Likewise, living accommodations differ region-to-region and culture-to-culture. Foods and food service will differ, and general social graces will, as well. Study ahead what to expect, and ask others who may be already familiar with your particular upcoming situation or event, what their experiences and knowledge are. Learn one or two social words that will exhibit your desire to know, and offer respect for your circumstance. It’s often easy enough to familiarize yourself with how to say ‘Thank you’, ‘Please’, ‘How much?’, or ‘Excuse me’. There are apps you can add to your devices that offer language translations and quick learns. Most hosts and local citizens appreciate you for the effort, even if you are uncomfortable in the process:)

4. ‘Thank You’ still matters.

Many times, I have experienced people to ask me for invitations or tickets to events (business and social) who have thoroughly enjoyed themselves, stated so on the way out, and never sent a Thank You note afterwards. While I never offer, nor give, anything with the need for a Thank You, I always, note, appreciate and remember those who do offer one….and so do most people.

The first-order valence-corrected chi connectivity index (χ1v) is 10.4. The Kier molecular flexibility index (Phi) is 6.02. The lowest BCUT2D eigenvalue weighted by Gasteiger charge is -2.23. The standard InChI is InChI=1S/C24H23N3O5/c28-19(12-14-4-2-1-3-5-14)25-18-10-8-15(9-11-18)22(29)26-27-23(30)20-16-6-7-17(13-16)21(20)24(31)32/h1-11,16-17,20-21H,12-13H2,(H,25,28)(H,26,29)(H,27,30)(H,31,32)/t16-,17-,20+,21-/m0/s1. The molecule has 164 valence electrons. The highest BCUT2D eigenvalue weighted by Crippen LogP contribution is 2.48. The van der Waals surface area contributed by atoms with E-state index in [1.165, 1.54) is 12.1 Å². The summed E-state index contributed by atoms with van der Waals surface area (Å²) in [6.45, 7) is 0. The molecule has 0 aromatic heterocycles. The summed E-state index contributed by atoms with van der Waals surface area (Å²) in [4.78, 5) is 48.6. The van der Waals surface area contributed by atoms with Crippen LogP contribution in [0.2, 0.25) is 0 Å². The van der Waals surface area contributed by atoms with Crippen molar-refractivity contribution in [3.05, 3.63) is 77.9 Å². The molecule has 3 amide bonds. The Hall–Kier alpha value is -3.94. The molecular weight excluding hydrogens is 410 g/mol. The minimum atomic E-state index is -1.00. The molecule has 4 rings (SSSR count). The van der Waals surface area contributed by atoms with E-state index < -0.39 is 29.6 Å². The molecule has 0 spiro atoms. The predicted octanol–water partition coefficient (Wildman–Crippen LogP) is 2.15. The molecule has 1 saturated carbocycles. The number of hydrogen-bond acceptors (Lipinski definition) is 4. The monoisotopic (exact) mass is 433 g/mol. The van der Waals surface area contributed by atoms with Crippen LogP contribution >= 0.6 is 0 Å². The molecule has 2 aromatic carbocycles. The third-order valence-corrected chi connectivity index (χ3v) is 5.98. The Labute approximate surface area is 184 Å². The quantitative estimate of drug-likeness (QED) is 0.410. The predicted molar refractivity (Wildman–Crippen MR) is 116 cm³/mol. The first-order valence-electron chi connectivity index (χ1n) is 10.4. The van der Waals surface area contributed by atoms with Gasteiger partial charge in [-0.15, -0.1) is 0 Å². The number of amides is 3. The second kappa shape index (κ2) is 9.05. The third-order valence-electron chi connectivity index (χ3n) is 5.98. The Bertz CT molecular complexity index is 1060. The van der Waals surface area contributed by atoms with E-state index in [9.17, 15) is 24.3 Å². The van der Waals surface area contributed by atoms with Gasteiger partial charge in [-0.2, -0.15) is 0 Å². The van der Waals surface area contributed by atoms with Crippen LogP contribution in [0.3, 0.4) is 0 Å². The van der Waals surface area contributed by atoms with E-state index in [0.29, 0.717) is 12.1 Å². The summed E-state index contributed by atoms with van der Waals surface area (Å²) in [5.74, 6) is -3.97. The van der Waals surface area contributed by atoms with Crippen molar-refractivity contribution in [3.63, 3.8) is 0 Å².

It has not been uncommon for people to reach out to me to fund their annual charity events, receive the requested funding, and I never hear from them again until the next year’s event! Contrarily, there are also organizations who request funding, receive it, and send notes of thanks accompanied by an accounting of the outcomes of the event and the impact on the communities they service. Guess which organizations get my ‘Yes’ the following year….

Whether you have attended a meeting, a social event or received unexpected help from someone as you grow in business and life, a written Thank You is always welcome, and often makes the difference in how you are perceived. In business, a Thank You allows you to show respect to the person (or persons) you have met with, leave assurances to the discussion and path forward, and open yourself for follow through. In social settings, a Thank You note can offer the host a moment of post-enjoyment that can be treasured forever. In life, Thank You is not just a matter of good breeding; it is the final piece to the puzzle you are trying to solve!